In civilised parts of the world, where societies and state institutions are secular, we now respect people’s right to hold any religious belief, or none at all, as long as they do no harm to others. In some places, this has been a recent and insecure improvement.


But respecting someone’s right to hold a belief does not entail respecting the belief itself, or the judgement of the believer.


For example, some people believe the universe and all life on earth were created over six days around six thousand years ago. The rest of us respect their right to believe any nonsense they choose. But we have no respect for the belief itself, because there is overwhelming evidence that it is false. And no one deserves respect for being irrational.


As part of their mission to save the rest of us, religious people have been encouraged to hate the sin but love the sinner. As part of our mission to save them, I suggest we hate the delusion and help the deluded.


And we can do this by explaining their delusion patiently until they understand. Indulging them by respecting their irrational beliefs is patronising. Some beliefs are delusions, and with mentally healthy adults it does no good to pretend they are not.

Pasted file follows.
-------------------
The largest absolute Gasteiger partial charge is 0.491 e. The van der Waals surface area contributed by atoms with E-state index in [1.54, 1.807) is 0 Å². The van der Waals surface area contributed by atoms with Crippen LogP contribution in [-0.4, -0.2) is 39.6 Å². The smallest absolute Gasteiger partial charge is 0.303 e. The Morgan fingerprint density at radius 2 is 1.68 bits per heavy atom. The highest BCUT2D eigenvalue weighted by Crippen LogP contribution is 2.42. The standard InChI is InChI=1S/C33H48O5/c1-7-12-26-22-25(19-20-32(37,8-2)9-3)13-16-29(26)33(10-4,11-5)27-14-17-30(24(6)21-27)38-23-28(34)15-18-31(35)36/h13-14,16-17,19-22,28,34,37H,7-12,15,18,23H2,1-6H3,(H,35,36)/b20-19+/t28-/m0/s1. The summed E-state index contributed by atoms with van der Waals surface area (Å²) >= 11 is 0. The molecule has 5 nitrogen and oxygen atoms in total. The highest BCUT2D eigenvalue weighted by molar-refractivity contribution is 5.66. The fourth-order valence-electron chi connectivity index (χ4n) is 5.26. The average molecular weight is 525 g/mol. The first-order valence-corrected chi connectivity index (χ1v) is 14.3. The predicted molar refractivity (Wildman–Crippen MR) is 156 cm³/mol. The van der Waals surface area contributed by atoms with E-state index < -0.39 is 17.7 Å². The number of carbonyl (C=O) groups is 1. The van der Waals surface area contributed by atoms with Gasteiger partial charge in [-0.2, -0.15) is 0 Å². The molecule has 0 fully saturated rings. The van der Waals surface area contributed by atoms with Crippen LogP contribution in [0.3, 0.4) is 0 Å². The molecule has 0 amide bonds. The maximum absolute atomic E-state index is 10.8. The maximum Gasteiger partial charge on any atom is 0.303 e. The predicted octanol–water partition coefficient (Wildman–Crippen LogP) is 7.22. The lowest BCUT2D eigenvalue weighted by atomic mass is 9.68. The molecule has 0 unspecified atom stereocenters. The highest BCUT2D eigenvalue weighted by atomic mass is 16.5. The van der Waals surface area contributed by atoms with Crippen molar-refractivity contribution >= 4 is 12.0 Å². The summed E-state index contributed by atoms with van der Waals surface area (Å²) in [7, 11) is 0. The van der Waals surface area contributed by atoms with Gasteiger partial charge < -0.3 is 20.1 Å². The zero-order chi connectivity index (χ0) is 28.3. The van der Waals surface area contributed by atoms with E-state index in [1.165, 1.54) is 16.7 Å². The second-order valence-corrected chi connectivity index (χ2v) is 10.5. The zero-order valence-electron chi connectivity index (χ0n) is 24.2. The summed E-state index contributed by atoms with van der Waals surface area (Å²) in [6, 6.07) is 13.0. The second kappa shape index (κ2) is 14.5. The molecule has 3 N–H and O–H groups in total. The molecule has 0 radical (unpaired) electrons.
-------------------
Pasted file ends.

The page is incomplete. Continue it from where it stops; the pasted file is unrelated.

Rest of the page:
Far from disrespecting me, someone who refutes a factual assertion I hold to be true is respecting my intelligence and doing me a favour. I may not enjoy the experience, but it would be immature and insecure to take offence.


But if people told me from childhood, and continued to let me believe, that my hero really spoke to a god in a burning bush, or was alive two days after his execution, or flew to heaven on a small winged horse, they would be showing me no respect whatsoever. They would be condemning me to superstitious ignorance.


We must be free to live our lives in superstitious ignorance if we choose. But we cannot expect others to respect our superstitions, or us for our ignorance.


Peter Holmes

31 January 2017